Roaming on the internet I found this article about the Bechdel test and the Oscars 2013. I only got introduced to the Bechdel test (and to the comic series ‘dykes to watch out for’ ) a year ago by my ex-girlfriend, a radical lesbian feminist from birth. That’s maybe a bit exaggerated, but she has a head start on me of decades. In a way, I wish she never told me, it’s hard for me to watch any movie now, especially hard to watch movies with friends, because I don’t always want to be the grumpy, complaining one afterwards. I could apply The Rule (explained here:)


and stay home…

Someone said to me once: you don’t have to be a missionary, just surround yourself with people who know what you are talking about, it’s too hard to fight on your own.  It makes we wonder what kind of a feminist I am if I don’t try to share my worldview with other ‘women’  Should I listen to what  Paulo Coelho says:

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just trust in my own path? Would anything have changed if everybody thinks like that? Would women have a vote? Would  people of color have rights? Would lesbians and gays have rights? There are so many things people take for granted now, not realizing that at one time there was someone who trusted their own path enough to realize that the other one was wrong and who acted on that.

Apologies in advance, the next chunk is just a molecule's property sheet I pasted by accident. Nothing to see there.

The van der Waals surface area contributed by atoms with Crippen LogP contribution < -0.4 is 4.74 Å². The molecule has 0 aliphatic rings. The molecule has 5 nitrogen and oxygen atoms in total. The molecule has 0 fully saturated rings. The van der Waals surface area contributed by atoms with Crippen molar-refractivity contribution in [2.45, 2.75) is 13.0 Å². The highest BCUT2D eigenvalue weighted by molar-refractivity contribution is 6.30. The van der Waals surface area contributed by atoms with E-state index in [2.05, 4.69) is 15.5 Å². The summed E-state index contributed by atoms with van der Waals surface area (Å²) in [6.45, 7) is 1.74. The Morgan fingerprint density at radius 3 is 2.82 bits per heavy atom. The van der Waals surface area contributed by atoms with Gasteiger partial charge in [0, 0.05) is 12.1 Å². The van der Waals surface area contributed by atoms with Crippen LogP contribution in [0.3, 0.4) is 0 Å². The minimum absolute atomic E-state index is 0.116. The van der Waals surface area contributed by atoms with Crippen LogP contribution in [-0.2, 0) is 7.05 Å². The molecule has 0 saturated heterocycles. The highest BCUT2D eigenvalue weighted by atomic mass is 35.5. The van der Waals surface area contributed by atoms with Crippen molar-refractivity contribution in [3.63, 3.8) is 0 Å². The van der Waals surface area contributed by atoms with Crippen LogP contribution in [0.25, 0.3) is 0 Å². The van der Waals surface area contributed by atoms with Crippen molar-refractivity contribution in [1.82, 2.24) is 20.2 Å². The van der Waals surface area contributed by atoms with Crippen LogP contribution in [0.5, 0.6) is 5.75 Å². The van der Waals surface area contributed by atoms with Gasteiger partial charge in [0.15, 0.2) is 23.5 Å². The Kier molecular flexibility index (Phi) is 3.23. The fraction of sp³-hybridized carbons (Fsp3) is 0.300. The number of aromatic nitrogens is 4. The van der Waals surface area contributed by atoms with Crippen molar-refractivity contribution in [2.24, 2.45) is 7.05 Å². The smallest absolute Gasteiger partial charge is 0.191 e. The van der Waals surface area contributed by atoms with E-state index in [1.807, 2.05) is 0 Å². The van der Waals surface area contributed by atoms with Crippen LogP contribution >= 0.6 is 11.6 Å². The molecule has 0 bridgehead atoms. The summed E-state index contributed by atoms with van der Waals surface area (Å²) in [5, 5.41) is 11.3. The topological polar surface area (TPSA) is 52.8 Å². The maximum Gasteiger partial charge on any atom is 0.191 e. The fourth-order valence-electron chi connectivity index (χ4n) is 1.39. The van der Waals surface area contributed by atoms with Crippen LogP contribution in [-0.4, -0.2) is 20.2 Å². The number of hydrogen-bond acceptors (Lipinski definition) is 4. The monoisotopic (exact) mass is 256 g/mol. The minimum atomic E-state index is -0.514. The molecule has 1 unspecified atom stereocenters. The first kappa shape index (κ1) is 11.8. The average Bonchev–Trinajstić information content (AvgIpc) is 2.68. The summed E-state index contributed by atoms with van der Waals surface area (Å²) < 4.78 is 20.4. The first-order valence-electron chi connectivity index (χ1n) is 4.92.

I do think movies and other media are wrong in many ways. It scares me to see what a big part it plays in sustaining sexism,  imprinting gender roles and stereotypes. It amazes me to see how white and male it all still is. It frustrates me that the Bechdel test was written in 1985 and not a lot has changed since. 

Wikipedia has this reference to A room of One’s Own by Viriginia Woolf, saying she  observed the literature of her time what the Bechdel test would later highlight in more recent fiction:

All these relationships between women, I thought, rapidly recalling the splendid gallery of fictitious women, are too simple. […] And I tried to remember any case in the course of my reading where two women are represented as friends. […] They are now and then mothers and daughters. But almost without exception they are shown in their relation to men. It was strange to think that all the great women of fiction were, until Jane Austen‘s day, not only seen by the other sex, but seen only in relation to the other sex. And how small a part of a woman’s life is that […][6]


That was in 1929…

I think I will go and watch Brave again, that’s one Pixar movie that passed the Bechdel test and I just love it.  On the Bechdel test movie list you can find lot’s more.